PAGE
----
The Failure of ShopX Illustrates B2B Platform Pitfalls


ShopX, an Indian eCommerce platform, was once a high-flier, as were many FinTech companies. In the most recent round, the company received more than $54 million and was valued at more than $100 million. It is backed by Nandan Nilekani, co-founder of Infosys, and Fung Investment. Nilekani put up $18 million on his own.

However, the Indian eCommerce facilitator has been unable to get equity money since April 2020. This is consistent with the pandemic’s chilling impact on equity fundraising by inefficient businesses that rely on the promise of growth to attract investors.

According to Indian officials, it has now closed its doors and declared bankruptcy. It also serves as a cautionary note for other B2B marketplaces.

A review of the company’s regulatory records reveals a series of failures that frequently occur in tandem: low margins that destroyed the original business model; a failed shift to consumers; and, finally, an inability to repay the debt that the company was forced to incur in order to stay in business.

Marginally Small

ShopX aspired to play a key role in the co-creation of the e-B2B business. According to a business spokesman, due to the industry’s low margin profile, operations finally proved unprofitable at scale, leaving the company with no alternative except to halt operations.

Despite its popularity, the B2B marketplace business model is challenging. Every platform needs an adequate number of providers and customers, as well as a value offer for each. Platforms must give adequate value for both buyers and sellers in order to generate volume on both sides of the transaction. The volume of trade, like any other market, determines the quantity of liquidity. The network effect, which encourages spontaneous self-sustaining development, can then begin to operate.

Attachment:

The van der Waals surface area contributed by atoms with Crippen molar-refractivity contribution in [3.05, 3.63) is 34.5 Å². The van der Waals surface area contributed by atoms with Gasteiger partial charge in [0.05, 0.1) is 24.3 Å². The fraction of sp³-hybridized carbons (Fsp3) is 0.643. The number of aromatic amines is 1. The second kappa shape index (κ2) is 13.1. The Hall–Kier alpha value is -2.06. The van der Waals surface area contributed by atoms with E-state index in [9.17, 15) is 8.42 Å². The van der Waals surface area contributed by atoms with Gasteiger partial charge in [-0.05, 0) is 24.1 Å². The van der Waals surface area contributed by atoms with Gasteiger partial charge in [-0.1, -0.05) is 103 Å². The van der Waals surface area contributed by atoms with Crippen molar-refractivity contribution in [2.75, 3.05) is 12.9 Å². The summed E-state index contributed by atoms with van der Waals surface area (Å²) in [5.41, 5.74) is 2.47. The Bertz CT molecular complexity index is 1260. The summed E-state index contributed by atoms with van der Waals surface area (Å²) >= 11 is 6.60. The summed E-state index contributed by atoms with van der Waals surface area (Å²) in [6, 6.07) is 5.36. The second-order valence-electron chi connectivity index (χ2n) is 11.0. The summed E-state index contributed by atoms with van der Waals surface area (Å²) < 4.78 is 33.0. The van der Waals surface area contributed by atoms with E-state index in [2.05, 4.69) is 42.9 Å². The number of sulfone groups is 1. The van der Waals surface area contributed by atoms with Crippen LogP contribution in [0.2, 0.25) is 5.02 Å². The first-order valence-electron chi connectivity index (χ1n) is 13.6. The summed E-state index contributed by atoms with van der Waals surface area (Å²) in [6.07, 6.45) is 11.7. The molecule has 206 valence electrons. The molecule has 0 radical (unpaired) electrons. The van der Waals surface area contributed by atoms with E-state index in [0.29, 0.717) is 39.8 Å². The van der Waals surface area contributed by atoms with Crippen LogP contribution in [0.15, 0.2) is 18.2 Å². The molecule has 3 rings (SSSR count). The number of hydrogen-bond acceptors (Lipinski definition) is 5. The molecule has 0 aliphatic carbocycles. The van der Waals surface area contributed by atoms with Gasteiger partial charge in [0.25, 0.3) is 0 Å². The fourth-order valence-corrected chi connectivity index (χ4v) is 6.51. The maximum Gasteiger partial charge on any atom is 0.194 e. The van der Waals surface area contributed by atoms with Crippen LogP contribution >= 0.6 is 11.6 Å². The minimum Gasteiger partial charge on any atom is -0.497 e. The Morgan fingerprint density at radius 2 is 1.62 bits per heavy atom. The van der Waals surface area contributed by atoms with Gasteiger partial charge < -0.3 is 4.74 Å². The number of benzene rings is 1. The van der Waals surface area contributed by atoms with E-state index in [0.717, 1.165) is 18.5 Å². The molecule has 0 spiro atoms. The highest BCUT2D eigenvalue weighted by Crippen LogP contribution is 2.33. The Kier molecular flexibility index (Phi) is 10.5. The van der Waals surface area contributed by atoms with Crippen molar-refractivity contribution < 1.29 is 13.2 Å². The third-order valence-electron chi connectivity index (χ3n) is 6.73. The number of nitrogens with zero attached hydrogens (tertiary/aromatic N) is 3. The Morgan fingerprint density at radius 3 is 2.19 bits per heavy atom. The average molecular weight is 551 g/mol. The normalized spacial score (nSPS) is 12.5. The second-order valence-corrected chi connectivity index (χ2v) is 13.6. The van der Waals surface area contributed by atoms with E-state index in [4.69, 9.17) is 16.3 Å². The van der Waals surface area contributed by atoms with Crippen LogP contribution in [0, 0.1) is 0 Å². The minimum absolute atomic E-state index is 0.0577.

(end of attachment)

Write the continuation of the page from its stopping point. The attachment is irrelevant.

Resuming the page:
Pivot Mistake

Midway through 2021, the company’s core model shifted from a five-year assisted eCommerce solution that comprised sourcing, supply chain management, and a credit line to an eCommerce enablement platform.

To test the crowded consumer internet industry, ShopX launched a cash-back app.
This was a challenging path to pursue for a company that had financial problems, a high burn rate, and limited visibility. Marketing costs are notoriously high in the B2C industry, despite the fact that staunch competitors like Amazon and Flipkart have significant competitive advantages.


ShopX received a large number of loans from its Singapore-based investor, Fung Investment since it was unable to fulfill its obligations owing to a lack of operating cash flow or fresh investments.

The Industry’s Implications

The failure of ShopX highlights how the potential of B2B marketplaces may be derailed by the constraints of satisfying both consumers and sellers while maintaining margins at a scale that can provide long-term cash flow. Because financial markets have lost interest in unproductive enterprises in today’s investing environment, such entrepreneurs are forced to use debt. The upkeep of such funds is tough owing to rising interest rates.